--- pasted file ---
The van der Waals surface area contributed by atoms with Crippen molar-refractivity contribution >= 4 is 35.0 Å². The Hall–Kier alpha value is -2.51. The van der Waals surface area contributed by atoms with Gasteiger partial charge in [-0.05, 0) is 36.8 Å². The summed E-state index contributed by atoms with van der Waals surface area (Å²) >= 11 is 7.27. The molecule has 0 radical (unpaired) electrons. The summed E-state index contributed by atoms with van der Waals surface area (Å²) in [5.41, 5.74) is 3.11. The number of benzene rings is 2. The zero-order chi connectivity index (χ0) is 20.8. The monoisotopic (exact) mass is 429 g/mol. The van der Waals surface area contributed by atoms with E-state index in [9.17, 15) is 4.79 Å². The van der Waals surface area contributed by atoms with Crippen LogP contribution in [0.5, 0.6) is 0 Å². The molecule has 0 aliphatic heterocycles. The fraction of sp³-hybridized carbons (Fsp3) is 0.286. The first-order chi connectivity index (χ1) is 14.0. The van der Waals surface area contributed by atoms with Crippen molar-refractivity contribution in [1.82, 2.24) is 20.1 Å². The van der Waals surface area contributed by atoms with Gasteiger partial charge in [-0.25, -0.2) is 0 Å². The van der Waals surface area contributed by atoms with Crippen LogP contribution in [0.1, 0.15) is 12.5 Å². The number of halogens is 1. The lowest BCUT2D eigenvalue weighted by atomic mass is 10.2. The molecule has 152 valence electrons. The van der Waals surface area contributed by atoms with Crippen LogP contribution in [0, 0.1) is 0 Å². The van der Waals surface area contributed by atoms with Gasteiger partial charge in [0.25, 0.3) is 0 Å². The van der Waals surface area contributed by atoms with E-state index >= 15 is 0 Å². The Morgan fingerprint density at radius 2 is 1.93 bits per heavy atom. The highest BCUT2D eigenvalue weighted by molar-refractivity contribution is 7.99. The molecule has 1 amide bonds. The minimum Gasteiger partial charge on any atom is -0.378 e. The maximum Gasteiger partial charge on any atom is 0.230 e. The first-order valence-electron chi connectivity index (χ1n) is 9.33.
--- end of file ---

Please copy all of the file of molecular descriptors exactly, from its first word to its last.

The van der Waals surface area contributed by atoms with Crippen molar-refractivity contribution >= 4 is 35.0 Å². The Hall–Kier alpha value is -2.51. The van der Waals surface area contributed by atoms with Gasteiger partial charge in [-0.05, 0) is 36.8 Å². The summed E-state index contributed by atoms with van der Waals surface area (Å²) >= 11 is 7.27. The molecule has 0 radical (unpaired) electrons. The summed E-state index contributed by atoms with van der Waals surface area (Å²) in [5.41, 5.74) is 3.11. The number of benzene rings is 2. The zero-order chi connectivity index (χ0) is 20.8. The monoisotopic (exact) mass is 429 g/mol. The van der Waals surface area contributed by atoms with E-state index in [9.17, 15) is 4.79 Å². The van der Waals surface area contributed by atoms with Crippen LogP contribution in [0.5, 0.6) is 0 Å². The molecule has 0 aliphatic heterocycles. The fraction of sp³-hybridized carbons (Fsp3) is 0.286. The first-order chi connectivity index (χ1) is 14.0. The van der Waals surface area contributed by atoms with Crippen molar-refractivity contribution in [1.82, 2.24) is 20.1 Å². The van der Waals surface area contributed by atoms with Gasteiger partial charge in [-0.25, -0.2) is 0 Å². The van der Waals surface area contributed by atoms with Crippen LogP contribution in [0.1, 0.15) is 12.5 Å². The number of halogens is 1. The lowest BCUT2D eigenvalue weighted by atomic mass is 10.2. The molecule has 152 valence electrons. The van der Waals surface area contributed by atoms with Crippen LogP contribution in [0, 0.1) is 0 Å². The van der Waals surface area contributed by atoms with Gasteiger partial charge in [0.25, 0.3) is 0 Å². The van der Waals surface area contributed by atoms with E-state index >= 15 is 0 Å². The Morgan fingerprint density at radius 2 is 1.93 bits per heavy atom. The highest BCUT2D eigenvalue weighted by molar-refractivity contribution is 7.99. The molecule has 1 amide bonds. The minimum Gasteiger partial charge on any atom is -0.378 e. The maximum Gasteiger partial charge on any atom is 0.230 e. The first-order valence-electron chi connectivity index (χ1n) is 9.33.